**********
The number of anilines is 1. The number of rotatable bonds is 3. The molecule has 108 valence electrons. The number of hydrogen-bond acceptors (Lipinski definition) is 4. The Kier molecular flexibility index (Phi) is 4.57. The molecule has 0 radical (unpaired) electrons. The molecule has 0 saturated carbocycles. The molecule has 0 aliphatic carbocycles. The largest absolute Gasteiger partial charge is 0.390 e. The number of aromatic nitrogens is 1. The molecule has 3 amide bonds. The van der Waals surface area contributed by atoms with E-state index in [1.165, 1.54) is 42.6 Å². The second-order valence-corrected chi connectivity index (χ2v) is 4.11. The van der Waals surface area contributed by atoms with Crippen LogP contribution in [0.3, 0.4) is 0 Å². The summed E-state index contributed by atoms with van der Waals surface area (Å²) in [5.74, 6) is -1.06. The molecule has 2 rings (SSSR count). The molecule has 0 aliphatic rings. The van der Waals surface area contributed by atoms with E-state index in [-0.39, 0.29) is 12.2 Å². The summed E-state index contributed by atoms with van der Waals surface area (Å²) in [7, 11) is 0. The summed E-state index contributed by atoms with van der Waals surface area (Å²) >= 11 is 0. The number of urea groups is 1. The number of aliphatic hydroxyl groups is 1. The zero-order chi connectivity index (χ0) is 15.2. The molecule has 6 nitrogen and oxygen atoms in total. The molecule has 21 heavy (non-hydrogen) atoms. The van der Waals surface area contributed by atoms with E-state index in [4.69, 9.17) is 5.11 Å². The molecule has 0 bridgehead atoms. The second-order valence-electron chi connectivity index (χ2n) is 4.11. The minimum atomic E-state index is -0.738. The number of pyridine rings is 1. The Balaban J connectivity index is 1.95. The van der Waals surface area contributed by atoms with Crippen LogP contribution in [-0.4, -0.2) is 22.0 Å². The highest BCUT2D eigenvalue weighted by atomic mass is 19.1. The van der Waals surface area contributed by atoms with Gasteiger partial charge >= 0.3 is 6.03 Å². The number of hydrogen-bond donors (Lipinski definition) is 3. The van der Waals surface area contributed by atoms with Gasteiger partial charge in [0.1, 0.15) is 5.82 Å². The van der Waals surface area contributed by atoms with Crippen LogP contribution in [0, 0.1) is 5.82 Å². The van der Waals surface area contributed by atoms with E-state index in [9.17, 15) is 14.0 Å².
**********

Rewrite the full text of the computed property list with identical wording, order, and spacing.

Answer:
The number of anilines is 1. The number of rotatable bonds is 3. The molecule has 108 valence electrons. The number of hydrogen-bond acceptors (Lipinski definition) is 4. The Kier molecular flexibility index (Phi) is 4.57. The molecule has 0 radical (unpaired) electrons. The molecule has 0 saturated carbocycles. The molecule has 0 aliphatic carbocycles. The largest absolute Gasteiger partial charge is 0.390 e. The number of aromatic nitrogens is 1. The molecule has 3 amide bonds. The van der Waals surface area contributed by atoms with E-state index in [1.165, 1.54) is 42.6 Å². The second-order valence-corrected chi connectivity index (χ2v) is 4.11. The van der Waals surface area contributed by atoms with Crippen LogP contribution in [0.3, 0.4) is 0 Å². The summed E-state index contributed by atoms with van der Waals surface area (Å²) in [5.74, 6) is -1.06. The molecule has 2 rings (SSSR count). The molecule has 0 aliphatic rings. The van der Waals surface area contributed by atoms with E-state index in [-0.39, 0.29) is 12.2 Å². The summed E-state index contributed by atoms with van der Waals surface area (Å²) in [7, 11) is 0. The summed E-state index contributed by atoms with van der Waals surface area (Å²) >= 11 is 0. The number of urea groups is 1. The number of aliphatic hydroxyl groups is 1. The zero-order chi connectivity index (χ0) is 15.2. The molecule has 6 nitrogen and oxygen atoms in total. The molecule has 21 heavy (non-hydrogen) atoms. The van der Waals surface area contributed by atoms with E-state index in [4.69, 9.17) is 5.11 Å². The molecule has 0 bridgehead atoms. The second-order valence-electron chi connectivity index (χ2n) is 4.11. The minimum atomic E-state index is -0.738. The number of pyridine rings is 1. The Balaban J connectivity index is 1.95. The van der Waals surface area contributed by atoms with Crippen LogP contribution in [-0.4, -0.2) is 22.0 Å². The highest BCUT2D eigenvalue weighted by atomic mass is 19.1. The van der Waals surface area contributed by atoms with Gasteiger partial charge >= 0.3 is 6.03 Å². The number of hydrogen-bond donors (Lipinski definition) is 3. The van der Waals surface area contributed by atoms with Gasteiger partial charge in [0.1, 0.15) is 5.82 Å². The van der Waals surface area contributed by atoms with Crippen LogP contribution in [0, 0.1) is 5.82 Å². The van der Waals surface area contributed by atoms with E-state index in [9.17, 15) is 14.0 Å².